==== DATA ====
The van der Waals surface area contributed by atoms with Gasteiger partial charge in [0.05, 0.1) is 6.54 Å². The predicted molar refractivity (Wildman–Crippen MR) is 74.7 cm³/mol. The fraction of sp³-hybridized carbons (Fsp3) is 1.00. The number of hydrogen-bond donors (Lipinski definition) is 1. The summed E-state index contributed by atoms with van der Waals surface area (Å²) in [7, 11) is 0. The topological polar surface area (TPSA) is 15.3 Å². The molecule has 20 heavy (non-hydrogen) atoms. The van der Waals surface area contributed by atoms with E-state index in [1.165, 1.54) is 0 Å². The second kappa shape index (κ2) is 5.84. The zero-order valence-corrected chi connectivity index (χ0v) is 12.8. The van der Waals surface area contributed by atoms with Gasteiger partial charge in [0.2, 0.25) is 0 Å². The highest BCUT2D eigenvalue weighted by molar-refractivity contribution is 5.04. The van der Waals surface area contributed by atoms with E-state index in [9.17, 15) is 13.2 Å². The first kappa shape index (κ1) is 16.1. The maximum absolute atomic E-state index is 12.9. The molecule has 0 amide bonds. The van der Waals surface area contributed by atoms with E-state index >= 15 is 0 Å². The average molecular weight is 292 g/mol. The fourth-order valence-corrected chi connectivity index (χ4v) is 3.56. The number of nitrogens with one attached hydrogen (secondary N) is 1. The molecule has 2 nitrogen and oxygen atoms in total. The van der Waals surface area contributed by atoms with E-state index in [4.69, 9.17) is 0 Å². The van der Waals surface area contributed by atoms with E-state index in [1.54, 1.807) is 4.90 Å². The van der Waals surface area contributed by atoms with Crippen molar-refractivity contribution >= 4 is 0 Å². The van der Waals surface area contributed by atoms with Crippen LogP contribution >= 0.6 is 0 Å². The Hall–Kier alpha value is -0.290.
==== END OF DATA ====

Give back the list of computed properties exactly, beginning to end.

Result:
The van der Waals surface area contributed by atoms with Gasteiger partial charge in [0.05, 0.1) is 6.54 Å². The predicted molar refractivity (Wildman–Crippen MR) is 74.7 cm³/mol. The fraction of sp³-hybridized carbons (Fsp3) is 1.00. The number of hydrogen-bond donors (Lipinski definition) is 1. The summed E-state index contributed by atoms with van der Waals surface area (Å²) in [7, 11) is 0. The topological polar surface area (TPSA) is 15.3 Å². The molecule has 20 heavy (non-hydrogen) atoms. The van der Waals surface area contributed by atoms with E-state index in [1.165, 1.54) is 0 Å². The second kappa shape index (κ2) is 5.84. The zero-order valence-corrected chi connectivity index (χ0v) is 12.8. The van der Waals surface area contributed by atoms with Gasteiger partial charge in [0.2, 0.25) is 0 Å². The highest BCUT2D eigenvalue weighted by molar-refractivity contribution is 5.04. The van der Waals surface area contributed by atoms with E-state index in [9.17, 15) is 13.2 Å². The first kappa shape index (κ1) is 16.1. The maximum absolute atomic E-state index is 12.9. The molecule has 0 amide bonds. The van der Waals surface area contributed by atoms with E-state index >= 15 is 0 Å². The average molecular weight is 292 g/mol. The fourth-order valence-corrected chi connectivity index (χ4v) is 3.56. The number of nitrogens with one attached hydrogen (secondary N) is 1. The molecule has 2 nitrogen and oxygen atoms in total. The van der Waals surface area contributed by atoms with E-state index in [4.69, 9.17) is 0 Å². The van der Waals surface area contributed by atoms with E-state index in [1.54, 1.807) is 4.90 Å². The van der Waals surface area contributed by atoms with Crippen molar-refractivity contribution >= 4 is 0 Å². The van der Waals surface area contributed by atoms with Crippen LogP contribution >= 0.6 is 0 Å². The Hall–Kier alpha value is -0.290.